One essential part of live video streaming and online broadcast video is an encoder. These tools may be referred to as hardware encoders or broadcast video software. This article will focus mainly on looking at broadcast video software. Specifically, we’re going to look at which encoding software is compatible with ALL common streaming solutions.
Specifically, this post will look at four popular, powerful broadcast video software applications. They are OBS Studio, Wirecast, VidBlasterX, and vMix. We’ll compare these apps based on price, features, and ease of use. We’ll also touch on hardware encoders at the end of this blog. But in general, software encoders are more popular than hardware.
We’re living in a world in which 63% of people ages 18-34 are watching live-streaming content regularly. It’s essential for businesses to keep up with this trend via effective online content distribution. This article will help you keep up to date with the technology powering this shift.
Compatibility and RTMP
This article is focused on compatibility. Specifically, we’re going to look at the compatibility of different broadcast video software with various streaming platforms.
To be widely compatible with video streaming platforms, an encoder must be able to put out a stream in the RTMP format. RTMP stands for Real-Time Messaging Protocol. Originally released by Macromedia, RTMP was the standard for delivering live streams to viewers for the early years of online video streaming.
However, these required users to install the Flash player plugin, which was plagued by security problems for many years. Finally, the situation began to shift in 2010, when Apple depreciated Flash support and began moving towards a different solution called HLS. HLS remains the dominant streaming video format in 2018 and 2019.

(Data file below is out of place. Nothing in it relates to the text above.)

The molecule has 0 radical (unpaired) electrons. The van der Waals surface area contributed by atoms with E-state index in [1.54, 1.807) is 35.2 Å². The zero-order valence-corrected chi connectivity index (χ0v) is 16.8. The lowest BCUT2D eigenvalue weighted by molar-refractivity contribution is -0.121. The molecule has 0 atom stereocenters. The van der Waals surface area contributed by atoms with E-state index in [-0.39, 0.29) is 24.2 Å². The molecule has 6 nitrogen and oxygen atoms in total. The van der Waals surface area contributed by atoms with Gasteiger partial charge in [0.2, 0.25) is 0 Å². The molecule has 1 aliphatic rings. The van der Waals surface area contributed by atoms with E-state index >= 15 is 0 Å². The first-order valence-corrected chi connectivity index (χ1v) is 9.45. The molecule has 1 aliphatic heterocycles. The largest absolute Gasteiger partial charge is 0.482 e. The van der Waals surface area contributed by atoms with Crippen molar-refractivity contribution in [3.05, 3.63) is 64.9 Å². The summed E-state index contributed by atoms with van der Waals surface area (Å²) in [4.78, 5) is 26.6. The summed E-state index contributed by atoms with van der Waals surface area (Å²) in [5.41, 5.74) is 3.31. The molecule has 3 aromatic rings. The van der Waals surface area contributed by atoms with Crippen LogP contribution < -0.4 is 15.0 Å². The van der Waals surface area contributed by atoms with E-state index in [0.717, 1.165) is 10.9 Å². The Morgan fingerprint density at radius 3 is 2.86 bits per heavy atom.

This is all background information. Today, RTMP is still in widespread use for one purpose: delivering a live stream to a streaming platform for ingestion. In fact, it’s the de-facto standard. If you want to be compatible with every live streaming platform (event Facebook Live), you need to stream using RTMP.
Note: streaming for ingestion via RTMP does not introduce any security issues, and does not require installing Flash.
Best broadcast video software
Now that we have this background information, let’s shift gears and begin to look at the best broadcast video software. The applications that we’ll highlight here are all capable of streaming using RTMP. If you’re interested in streaming from a mobile device, check out our list of RTMP-compatible mobile apps.
OBS Studio is a free, open-source video streaming application. It’s available for Mac, Windows, and Linux. It provides basic streaming functionality. This can be expanded using plugins. Since OBS is open-source, it’s relatively easy for anyone to develop plugins to extend the functionality of the app.
However, OBS Studio has a few drawbacks. One of these is that it lacks the ability to easily do multi-bitrate live streaming. Make sure to take this into account, since it may mean your stream is only available at a single quality level.
- Supports video sources via webcams and a variety of capture cards, such as Blackmagic and Matrox
- Supports other sources such as desktop capture, pre-recorded video/audio files, images, and so on
- Real-time mixing between various sources
- Create complex scenes using multiple sources for picture-in-picture, titles, and so on
- Audio mixer, video filters and transitions, and green screen support
- Modular user interface
- Supports some advanced features such as NDI via plugins
- Free and open source
- Compatible with all RTMP ingest streaming solutions
OBS Studio is completely free!
The next broadcast video software we’ll look at here is called Wirecast. Wirecast is developed by the company Telestream. It’s a powerful, fully-featured live streaming software encoder that’s also designed to be easy to use.
- Support for a wide range of sources, including webcams, IP cameras, and external cameras via capture devices/cards
- Support for desktop capture, pre-recorded video, and other file types
- Built-in tool for graphics and simple animated titles
- Instant replay, scoreboard, and clock/timer functionality (critical for sports)
- WebRTC-based videoconferencing tool for integrated video chat
- Support for NDI and Syphon sources
- Free wireless camera app turns iOS devices on the same LAN into video sources